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Browsing by Subject "workplace learning"

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  • Johansson, Eriika (2017)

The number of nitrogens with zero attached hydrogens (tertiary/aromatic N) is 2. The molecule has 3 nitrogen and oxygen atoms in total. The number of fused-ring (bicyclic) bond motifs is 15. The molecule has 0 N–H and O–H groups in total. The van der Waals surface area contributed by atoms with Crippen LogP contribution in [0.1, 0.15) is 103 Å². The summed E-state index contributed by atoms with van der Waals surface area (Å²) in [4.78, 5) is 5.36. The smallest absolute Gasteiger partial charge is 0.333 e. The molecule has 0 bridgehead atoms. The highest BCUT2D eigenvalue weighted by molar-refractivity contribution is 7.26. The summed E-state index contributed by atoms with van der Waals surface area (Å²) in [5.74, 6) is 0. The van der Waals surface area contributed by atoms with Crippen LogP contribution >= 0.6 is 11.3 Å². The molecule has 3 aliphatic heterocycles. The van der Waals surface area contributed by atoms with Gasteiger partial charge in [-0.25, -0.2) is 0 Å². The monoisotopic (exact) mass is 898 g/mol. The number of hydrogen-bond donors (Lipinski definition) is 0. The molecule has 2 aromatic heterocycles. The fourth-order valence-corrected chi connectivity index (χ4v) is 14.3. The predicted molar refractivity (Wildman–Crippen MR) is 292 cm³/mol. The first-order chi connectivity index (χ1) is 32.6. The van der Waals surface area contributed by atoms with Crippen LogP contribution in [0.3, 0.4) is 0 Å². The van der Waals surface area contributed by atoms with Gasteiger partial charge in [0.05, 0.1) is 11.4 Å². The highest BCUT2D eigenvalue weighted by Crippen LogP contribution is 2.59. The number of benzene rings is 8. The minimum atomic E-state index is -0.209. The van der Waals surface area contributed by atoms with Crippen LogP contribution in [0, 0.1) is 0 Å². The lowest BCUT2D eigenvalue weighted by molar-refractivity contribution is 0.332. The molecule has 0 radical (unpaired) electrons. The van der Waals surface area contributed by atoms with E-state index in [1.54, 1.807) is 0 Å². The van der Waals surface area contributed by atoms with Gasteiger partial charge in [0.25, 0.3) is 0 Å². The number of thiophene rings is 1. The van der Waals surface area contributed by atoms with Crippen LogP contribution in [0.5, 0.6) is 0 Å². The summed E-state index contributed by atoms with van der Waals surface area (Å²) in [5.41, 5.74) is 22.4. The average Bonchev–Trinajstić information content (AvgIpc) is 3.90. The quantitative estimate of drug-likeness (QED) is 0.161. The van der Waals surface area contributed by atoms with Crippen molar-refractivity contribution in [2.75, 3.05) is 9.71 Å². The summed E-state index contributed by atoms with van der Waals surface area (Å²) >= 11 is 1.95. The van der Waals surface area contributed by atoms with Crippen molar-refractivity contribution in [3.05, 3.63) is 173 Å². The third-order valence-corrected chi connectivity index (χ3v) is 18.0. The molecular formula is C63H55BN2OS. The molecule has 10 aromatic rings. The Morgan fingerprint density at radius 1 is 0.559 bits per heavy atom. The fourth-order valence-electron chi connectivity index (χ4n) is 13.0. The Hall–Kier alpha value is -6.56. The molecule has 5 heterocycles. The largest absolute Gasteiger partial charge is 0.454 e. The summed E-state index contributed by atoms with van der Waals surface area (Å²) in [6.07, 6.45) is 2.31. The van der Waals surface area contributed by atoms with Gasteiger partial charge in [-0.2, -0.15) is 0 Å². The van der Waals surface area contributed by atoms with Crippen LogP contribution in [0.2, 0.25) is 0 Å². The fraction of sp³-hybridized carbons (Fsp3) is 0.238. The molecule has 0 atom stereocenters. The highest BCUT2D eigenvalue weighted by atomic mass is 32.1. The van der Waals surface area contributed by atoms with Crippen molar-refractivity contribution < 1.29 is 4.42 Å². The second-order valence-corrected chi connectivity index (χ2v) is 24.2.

Development projects are frequent in today's work culture. They stem from the concept of the learning organisation for which, in order to retain competitiveness, it is necessary to transform itself continuously in accordance with the changes in the operational environment. The understanding of organisations as dynamic communities that can develop themselves has replaced the traditional view of hierarchical leardership which prescribes that development has to be managed from top to down. However, development projects can be troublesome: the process may remain vague to the participants or the results may not be brought into action. From the point of view of Educational Science, it is interesting to ponder what basis do the scientific theories of organisational learning offer for development projects. This study paper examines how the theoretical models on organisational learning portray the acknowledging of learning outcomes in development projects. The research problem is to identify the point at which the participants gain mutual understanding of the learning outcomes and commit to implement them. The form of the study is a comparative review of theoretical literature. The aim is to analyse two theoretical process models on organisational learning and to produce a qualitative meta-synthesis. Under scrutiny are the theory of single and double loop learning by Chris Argyris and Donald Schön and the theory of expansive learning by Yrjö Engeström. The result of the study was that instead of portraying the process of succesfull learning, Argyris and Schön concentrated on the hindrances of learning. The model by Engeström comprised the stages of reflecting, crystallising and consolidating, yet his case studies have not always managed to indicate a moment when the learners acknowledge the learning and commit to objectives agreed together. In conclusion, neither of the theories portrays the phenomenon thoroughly enough. The obstacles described by them do however offer advice for anyone wishing to support learning and learners participating in development projects.